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Hardliners Attack UNDP Aid to North Korea
Allegations of corruption seen as attempt to undermine engagement
Ronda Hauben (netizen2)     Print Article 
Published 2007-02-07 12:49 (KST)   
"We didn't give them any money to squander," explains Ghulam Faruq Achikzad, who worked as the resident representative for the United Nations Development Program (UNDP) in North Korea from 1993 to 1996. Though the program that Achikzad worked in differs from the current program, his description of his experience is helpful in understanding the nature of the UNDP country program in North Korea.

The responsibility for the integrity of the program rests with the resident coordinator, says Achikzad. Working for the U.N., he saw himself as an international civil servant who was responsible for the funds for the program and would not let them be used for anything else.

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On Jan. 19, The Wall Street Journal(1) and Fox News published articles containing a series of unsubstantiated allegations about mismanagement and abuse of UNDP funds by the North Korean government. The allegations in the two articles repeated allegations made in letters made available by the U.S. mission to the U.N. in New York. Fox News provided a link [PDF] to a letter from a Deputy Ambassador at the U.S. mission to the U.N., Mark Wallace, to the UNDP. Wallace's letter claimed that "at least since 1998 the UNDP DPRK program has been systematically perverted for the benefit of the Kim Jong Il regime." In his letter, Wallace further alleged that "the UNDP DPRK program has for years operated in blatant violation of U.N. rules, served as a steady and large source of hard currency and other resources for the DPRK government with minimal or no assurance that UNDP funds and resources are utilized for legitimate development activities." No actual evidence was offered to support the allegations.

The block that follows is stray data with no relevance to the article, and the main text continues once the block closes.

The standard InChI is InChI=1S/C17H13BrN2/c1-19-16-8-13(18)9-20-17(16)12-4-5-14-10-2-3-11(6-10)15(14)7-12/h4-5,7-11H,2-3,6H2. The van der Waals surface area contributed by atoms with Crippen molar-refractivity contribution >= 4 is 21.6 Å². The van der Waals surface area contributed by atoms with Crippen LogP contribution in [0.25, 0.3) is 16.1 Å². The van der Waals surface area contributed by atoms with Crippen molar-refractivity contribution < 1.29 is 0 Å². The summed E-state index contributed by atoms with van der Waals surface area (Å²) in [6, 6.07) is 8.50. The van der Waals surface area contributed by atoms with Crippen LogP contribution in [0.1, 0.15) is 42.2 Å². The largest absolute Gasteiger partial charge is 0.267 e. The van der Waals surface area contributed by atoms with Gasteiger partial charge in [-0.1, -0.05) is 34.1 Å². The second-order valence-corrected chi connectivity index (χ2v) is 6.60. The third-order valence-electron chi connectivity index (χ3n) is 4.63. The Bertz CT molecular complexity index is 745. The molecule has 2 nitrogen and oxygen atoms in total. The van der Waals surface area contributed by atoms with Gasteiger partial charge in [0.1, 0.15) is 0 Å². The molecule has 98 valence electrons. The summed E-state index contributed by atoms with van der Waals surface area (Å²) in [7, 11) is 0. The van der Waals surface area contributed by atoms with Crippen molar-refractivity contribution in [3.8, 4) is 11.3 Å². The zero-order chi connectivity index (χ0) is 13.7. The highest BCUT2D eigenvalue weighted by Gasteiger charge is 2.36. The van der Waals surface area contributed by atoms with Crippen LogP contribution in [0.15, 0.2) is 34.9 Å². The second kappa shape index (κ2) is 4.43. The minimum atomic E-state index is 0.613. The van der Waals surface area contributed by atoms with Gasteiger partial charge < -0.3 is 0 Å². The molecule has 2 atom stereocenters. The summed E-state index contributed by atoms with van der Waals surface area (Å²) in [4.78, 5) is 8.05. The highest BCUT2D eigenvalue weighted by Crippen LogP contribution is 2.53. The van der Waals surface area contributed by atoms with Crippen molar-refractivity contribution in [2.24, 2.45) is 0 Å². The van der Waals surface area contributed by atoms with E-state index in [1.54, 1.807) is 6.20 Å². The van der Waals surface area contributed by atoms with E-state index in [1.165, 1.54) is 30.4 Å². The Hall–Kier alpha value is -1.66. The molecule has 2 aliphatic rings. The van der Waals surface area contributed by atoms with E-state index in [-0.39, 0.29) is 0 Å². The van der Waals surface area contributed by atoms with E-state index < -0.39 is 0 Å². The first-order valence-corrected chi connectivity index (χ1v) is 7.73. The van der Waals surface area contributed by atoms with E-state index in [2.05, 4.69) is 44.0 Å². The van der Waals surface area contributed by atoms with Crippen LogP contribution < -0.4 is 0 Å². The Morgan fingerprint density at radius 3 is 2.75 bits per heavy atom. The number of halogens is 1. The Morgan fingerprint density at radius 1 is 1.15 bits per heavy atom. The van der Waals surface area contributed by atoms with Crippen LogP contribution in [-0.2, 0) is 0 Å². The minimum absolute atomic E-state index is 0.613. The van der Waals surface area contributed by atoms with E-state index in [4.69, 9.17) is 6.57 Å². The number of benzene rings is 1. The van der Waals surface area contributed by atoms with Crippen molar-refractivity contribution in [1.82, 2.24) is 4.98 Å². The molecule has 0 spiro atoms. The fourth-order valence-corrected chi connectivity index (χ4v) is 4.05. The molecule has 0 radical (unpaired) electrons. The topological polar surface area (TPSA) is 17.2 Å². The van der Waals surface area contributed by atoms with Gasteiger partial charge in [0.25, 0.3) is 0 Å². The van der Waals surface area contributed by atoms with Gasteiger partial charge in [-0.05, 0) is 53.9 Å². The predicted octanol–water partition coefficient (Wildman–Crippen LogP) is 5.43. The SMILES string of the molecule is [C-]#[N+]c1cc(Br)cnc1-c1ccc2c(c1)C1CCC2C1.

Achikzad explains that while he was in North Korea, there was no abuse of the UNDP program. The program utilized relatively little money, approximately $5 million a year. The money was mostly aimed at technical assistance and training. The North Koreans needed foreign exchange so he helped them to understand that it was important for them to learn about international trade. When they expressed their reluctance because they didn't want to be capitalist, he would advise them that they didn't have to be capitalist to be involved in foreign trade, but they needed knowledge about it to be able to participate. Achikzad even arranged a training session for them with people from the World Bank so they could learn about the operations of the World Bank.

The programs while he was there had to do with international economics, energy, and modernization of agricultural. Also Achikzad explains that there was no abuse of foreign currency going to North Korea when he was in charge of the program. Much of the program involved bringing in people from outside of North Korea to provide training and education.